Sunday 31 May – Parade led by the Royal British Legion in which the SAIB will take part. The salute to be taken at The Wharf, the parade ending at the Wesley Chapel for a festival of thanksgiving and rejoicing.
Monday 1 June – Special united service in the Wesley Chapel.
Tuesday 2 June (Coronation Day) – Special service in the Parish Church at which the broadcast of the Coronation Service will be heard. (Each night during Coronation week the Parish Church will be floodlit, as will the Parish Church of St Anta and All Saints, Carbis Bay).
Immediately after the Coronation, a 21-gun salute will take place from West Pier. At 9 p.m. a bonfire will be lit on The Island, followed by a torchlight procession to the harbour, where a firework display will begin at around 10 o’clock.
‘Each child living in the borough will receive a Coronation beaker. In Carbis Bay, Lelant and Halsetown separate programmes will be arranged.
At Carbis Bay there will be a triumphal arch at the top of Longstone Hill made of floral decorations, while Lelant will have a permanent reminder of the event by the dedication of the Coronation gates at St Uny Church on 31 May.
A scented white rhododendron will be planted by Lelant W.I. President Mrs I. Gregory at the Lelant War Memorial, the tree carefully selected by Colonel Tyringham in the hope that it would ‘thrive and blossom as a lasting reminder of this wonderful coronation year.’
The SAIB brought a letter from the Lord Mayor of London Sir Rupert de la Bere, who said ‘It has come to my knowledge that the Salvation Army International Staff Band is visiting St Ives in connection with the Coronation celebrations. I am happy that the City of London will be so worthily represented and send my very best wishes not only for the success of your effort but for the continued wellbeing of all who come within your jurisdiction.’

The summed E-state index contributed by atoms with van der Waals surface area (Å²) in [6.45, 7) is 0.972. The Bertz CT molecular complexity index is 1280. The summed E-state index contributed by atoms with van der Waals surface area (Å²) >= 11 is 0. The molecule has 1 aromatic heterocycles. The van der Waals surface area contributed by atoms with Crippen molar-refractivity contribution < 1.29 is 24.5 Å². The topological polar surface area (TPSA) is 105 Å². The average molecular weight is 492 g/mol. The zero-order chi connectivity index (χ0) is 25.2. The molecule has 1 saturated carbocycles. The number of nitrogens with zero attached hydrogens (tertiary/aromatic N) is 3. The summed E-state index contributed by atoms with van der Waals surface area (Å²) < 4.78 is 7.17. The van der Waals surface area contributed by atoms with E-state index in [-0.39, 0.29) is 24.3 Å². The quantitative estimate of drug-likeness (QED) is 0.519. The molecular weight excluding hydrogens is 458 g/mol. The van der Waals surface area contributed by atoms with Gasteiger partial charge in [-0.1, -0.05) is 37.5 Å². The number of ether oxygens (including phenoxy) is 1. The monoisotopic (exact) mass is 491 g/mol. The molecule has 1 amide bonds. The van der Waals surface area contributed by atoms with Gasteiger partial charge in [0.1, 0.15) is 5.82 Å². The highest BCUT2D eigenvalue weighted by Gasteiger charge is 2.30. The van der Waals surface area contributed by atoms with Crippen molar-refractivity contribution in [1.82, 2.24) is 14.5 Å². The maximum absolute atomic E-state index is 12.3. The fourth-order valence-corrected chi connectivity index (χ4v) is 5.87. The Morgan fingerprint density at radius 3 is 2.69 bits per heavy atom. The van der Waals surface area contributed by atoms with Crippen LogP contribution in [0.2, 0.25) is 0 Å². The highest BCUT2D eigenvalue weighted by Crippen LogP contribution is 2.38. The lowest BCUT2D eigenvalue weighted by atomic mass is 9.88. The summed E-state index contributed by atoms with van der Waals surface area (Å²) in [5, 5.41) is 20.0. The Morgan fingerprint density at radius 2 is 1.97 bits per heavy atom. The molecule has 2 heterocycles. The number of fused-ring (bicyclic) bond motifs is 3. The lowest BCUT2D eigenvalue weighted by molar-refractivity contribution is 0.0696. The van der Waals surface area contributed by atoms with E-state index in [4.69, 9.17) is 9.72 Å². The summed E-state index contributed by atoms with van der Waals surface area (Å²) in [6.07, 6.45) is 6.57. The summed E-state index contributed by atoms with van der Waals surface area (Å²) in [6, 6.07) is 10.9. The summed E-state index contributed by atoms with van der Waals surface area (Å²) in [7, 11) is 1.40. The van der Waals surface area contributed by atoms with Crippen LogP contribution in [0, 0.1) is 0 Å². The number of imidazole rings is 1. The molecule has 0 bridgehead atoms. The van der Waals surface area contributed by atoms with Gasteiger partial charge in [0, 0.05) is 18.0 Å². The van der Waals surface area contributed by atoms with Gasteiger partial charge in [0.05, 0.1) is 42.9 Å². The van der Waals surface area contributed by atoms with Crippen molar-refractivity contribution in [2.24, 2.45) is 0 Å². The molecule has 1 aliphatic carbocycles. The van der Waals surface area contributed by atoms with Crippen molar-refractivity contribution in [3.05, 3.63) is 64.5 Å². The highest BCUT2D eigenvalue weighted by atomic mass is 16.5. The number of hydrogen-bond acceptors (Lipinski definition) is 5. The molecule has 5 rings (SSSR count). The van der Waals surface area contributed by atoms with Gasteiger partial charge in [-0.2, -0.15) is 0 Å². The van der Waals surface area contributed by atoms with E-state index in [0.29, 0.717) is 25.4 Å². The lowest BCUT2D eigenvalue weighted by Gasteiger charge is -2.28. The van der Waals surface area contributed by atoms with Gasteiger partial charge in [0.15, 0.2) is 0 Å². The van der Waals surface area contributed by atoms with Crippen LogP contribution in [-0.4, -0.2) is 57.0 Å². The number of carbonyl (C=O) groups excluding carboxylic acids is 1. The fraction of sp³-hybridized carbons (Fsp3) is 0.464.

That parade took place in brilliant sunshine, with hundreds lining the route along Lifeboat Hill, Market Palace, High Street, Bedford Road and Wesley Place to watch the band as it moved on the Wesley Chapel. Such was demand for the service over 1,500 crammed into the church, with many more turned away.
In the evening the band appeared at a festival of ‘music for everybody’ at the Wesley Chapel, with organist Walter R. Roberts. Among the audience were Miss Priaulx Rainier, organiser of the St Ives Festival of Music and G.N. Pearce (President) and members of the St Ives Rotary Club.
Throughout the course of producing these pages, we spent many hours researching through the town archives and asking the public to bring any and all the information regarding the events that took place here in St Ives.
We hope you enjoy what we have gathered together and if you have any additional pictures, film, or memorabilia please bring it to the St Ives Library and we can share it on these pages. Any digital contributions to be sent direct to St Ives Archive.
Research and content kindly supplied by the St Ives Archive, newspaper extracts supplied by the St Ives Library and reproduced with the kind permission of the St Ives Times & Echo.
Colour images taken from John Gyles Stevens’ 1953 cine film and shown here courtesy of Frank Stevens.